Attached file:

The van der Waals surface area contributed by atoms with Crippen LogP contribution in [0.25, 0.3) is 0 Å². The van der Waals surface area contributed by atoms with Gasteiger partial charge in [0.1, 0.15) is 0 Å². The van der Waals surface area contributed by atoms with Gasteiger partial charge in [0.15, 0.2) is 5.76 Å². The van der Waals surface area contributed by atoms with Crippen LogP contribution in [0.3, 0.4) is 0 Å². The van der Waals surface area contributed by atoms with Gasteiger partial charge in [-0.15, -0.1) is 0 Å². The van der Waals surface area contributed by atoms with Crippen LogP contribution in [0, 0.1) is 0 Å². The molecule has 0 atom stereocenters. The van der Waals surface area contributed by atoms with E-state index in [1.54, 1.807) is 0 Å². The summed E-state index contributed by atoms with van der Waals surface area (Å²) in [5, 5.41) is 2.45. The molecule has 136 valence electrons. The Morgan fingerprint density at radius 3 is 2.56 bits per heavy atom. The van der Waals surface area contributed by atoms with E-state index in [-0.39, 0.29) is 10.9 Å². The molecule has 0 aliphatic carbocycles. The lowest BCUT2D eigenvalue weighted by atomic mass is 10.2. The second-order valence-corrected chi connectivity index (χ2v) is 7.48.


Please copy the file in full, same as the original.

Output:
The van der Waals surface area contributed by atoms with Crippen LogP contribution in [0.25, 0.3) is 0 Å². The van der Waals surface area contributed by atoms with Gasteiger partial charge in [0.1, 0.15) is 0 Å². The van der Waals surface area contributed by atoms with Gasteiger partial charge in [0.15, 0.2) is 5.76 Å². The van der Waals surface area contributed by atoms with Crippen LogP contribution in [0.3, 0.4) is 0 Å². The van der Waals surface area contributed by atoms with Gasteiger partial charge in [-0.15, -0.1) is 0 Å². The van der Waals surface area contributed by atoms with Crippen LogP contribution in [0, 0.1) is 0 Å². The molecule has 0 atom stereocenters. The van der Waals surface area contributed by atoms with E-state index in [1.54, 1.807) is 0 Å². The summed E-state index contributed by atoms with van der Waals surface area (Å²) in [5, 5.41) is 2.45. The molecule has 136 valence electrons. The Morgan fingerprint density at radius 3 is 2.56 bits per heavy atom. The van der Waals surface area contributed by atoms with E-state index in [-0.39, 0.29) is 10.9 Å². The molecule has 0 aliphatic carbocycles. The lowest BCUT2D eigenvalue weighted by atomic mass is 10.2. The second-order valence-corrected chi connectivity index (χ2v) is 7.48.